And finally – last but not least – the 12th century inspired knighting scroll and vigil book page which I made for my husband’s knighting at Gulf Wars!
Well, as you might already know, I consider the 12th century the one “true century”. However, I have to admit that I awfully neglected my beloved century when it comes to calligraphy and scrolls. Therefore I made the creation of his 12th century knighting scroll my very personal mission. And yes, I even learned two new styles for it. 😀
Before I go further into the details, let us take a look at my husbands 12th century inspired knighting scroll:
Yes, I know, there is a lot of empty space at the bottom but I am waiting for some seals which we should get soon. And as soon as I am ready to open up the frame and to attach the seals, I will also add the third signature which is still missing. I have the permission to add the signature in absence as events are just too busy to sit down and to sign scrolls.
…and then there is also the 12th century inspired vigil book page which I made for my husband:
To protect his vigil book as well as the chain, spurs and belt, which he only meant to wear at his ceremony, I got him a shadow box and assembled all items for him in it:
Don’t worry, he has another white belt and several new chains he will use in the future. The chain and belt in the shadow box were a gift of a good friend of his and were already used for many years within the SCA. They are more like reliquaries for him – I am sure that he would be heartbroken if anything would happen to them so a shadowbox is definitely the best way to go here. As well as it is much easier to dust off a shadow box than the items I put in it. And yeah, he is not a fan of spurs. Well, you know, whatever makes him happy and it is one item less we might have to replace in the future due to use… 😉
We had to shift some scrolls and stuff around but then we finally found the perfect space for his sword, knighting scroll and shadow box – right above his computer corner:
…and now let’s take a closer look at the knighting scroll in progress – enjoy! 😀
Above you can see the finished pen work for the initial before I applied the gold paint. As the colors of my husbands coat of arms are gold and black, I decided to stay in this color schema and my husband agreed with me. This was quite convenient as I had little time left for this project after my work on the Rose Tourney scroll was finished.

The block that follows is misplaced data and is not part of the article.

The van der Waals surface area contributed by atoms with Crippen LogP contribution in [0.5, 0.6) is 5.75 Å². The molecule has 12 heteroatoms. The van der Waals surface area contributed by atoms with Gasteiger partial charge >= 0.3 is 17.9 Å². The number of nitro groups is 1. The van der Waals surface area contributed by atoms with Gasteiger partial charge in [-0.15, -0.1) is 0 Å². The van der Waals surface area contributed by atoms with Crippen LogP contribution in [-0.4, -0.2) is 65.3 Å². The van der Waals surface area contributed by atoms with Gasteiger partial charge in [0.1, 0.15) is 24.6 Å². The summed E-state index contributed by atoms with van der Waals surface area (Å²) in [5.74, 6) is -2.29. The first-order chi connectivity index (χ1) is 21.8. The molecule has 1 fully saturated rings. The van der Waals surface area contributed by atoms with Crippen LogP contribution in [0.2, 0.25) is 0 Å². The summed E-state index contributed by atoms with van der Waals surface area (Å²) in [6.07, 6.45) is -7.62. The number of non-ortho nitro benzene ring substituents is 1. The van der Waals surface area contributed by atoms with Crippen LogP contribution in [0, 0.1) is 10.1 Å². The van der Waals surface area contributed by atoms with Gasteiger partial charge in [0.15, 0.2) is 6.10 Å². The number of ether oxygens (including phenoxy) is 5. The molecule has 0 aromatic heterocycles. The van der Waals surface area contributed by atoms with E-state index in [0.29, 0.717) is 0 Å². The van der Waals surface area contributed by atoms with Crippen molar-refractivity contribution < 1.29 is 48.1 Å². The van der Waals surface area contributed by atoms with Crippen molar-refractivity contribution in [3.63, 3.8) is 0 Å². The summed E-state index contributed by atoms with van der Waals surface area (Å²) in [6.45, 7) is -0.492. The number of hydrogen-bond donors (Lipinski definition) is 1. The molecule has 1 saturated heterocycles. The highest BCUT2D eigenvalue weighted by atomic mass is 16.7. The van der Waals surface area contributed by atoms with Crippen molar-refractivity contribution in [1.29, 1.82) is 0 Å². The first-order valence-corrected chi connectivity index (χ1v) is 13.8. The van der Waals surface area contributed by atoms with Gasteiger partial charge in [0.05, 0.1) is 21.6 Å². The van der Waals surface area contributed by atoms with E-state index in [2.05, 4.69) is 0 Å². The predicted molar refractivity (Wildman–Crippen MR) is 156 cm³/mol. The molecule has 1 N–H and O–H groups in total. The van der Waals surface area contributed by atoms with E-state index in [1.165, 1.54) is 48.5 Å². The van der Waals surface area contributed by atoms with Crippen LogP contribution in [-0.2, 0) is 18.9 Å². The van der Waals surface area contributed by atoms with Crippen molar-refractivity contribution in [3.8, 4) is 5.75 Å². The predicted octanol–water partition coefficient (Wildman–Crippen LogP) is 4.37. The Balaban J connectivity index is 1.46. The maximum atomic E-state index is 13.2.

I normally prefer to do my calligraphy without pre-drawing. However, the 12th century script which you can see on the picture above was completely new to me and more difficult than the hands which I normally do. Furthermore I couldn’t find much information about this certain 12th century script in my calligraphy books and ended up composing letters from several different romanesque papers as well as merging several different embellishment styles for the scroll. I think the next picture gives you a good idea of how I worked to put my text together:
Yeah, one letter here and the other one from this document… *lol*
Apropos document – the 12th century inspired knighting scroll for my husband is actually not a document style scroll per se. Written as an actual document it would have been much more plain and with just little embellishment like some flourishes along the first and last line. However, in order to add some embellishment I fell back at the more colorful and embellished book pages and illuminations.
…and a last remark about the script above – after consulting with my friend Mara Palmer, I decided to do the script completely as penwork with a very fine point nib. This way I had the best control – even over the smallest embellishments. 🙂
I hope you enjoyed the pictures of the 12th century inspired knighting scroll and vigil book for my husband. I will try to take some better pictures of the finished scroll as soon as I get the seals and open the frame up again to attach them. In the meantime please enjoy my sewing and embroidery related postings as this posting should be the last “scroll related” one for quite some time… 😉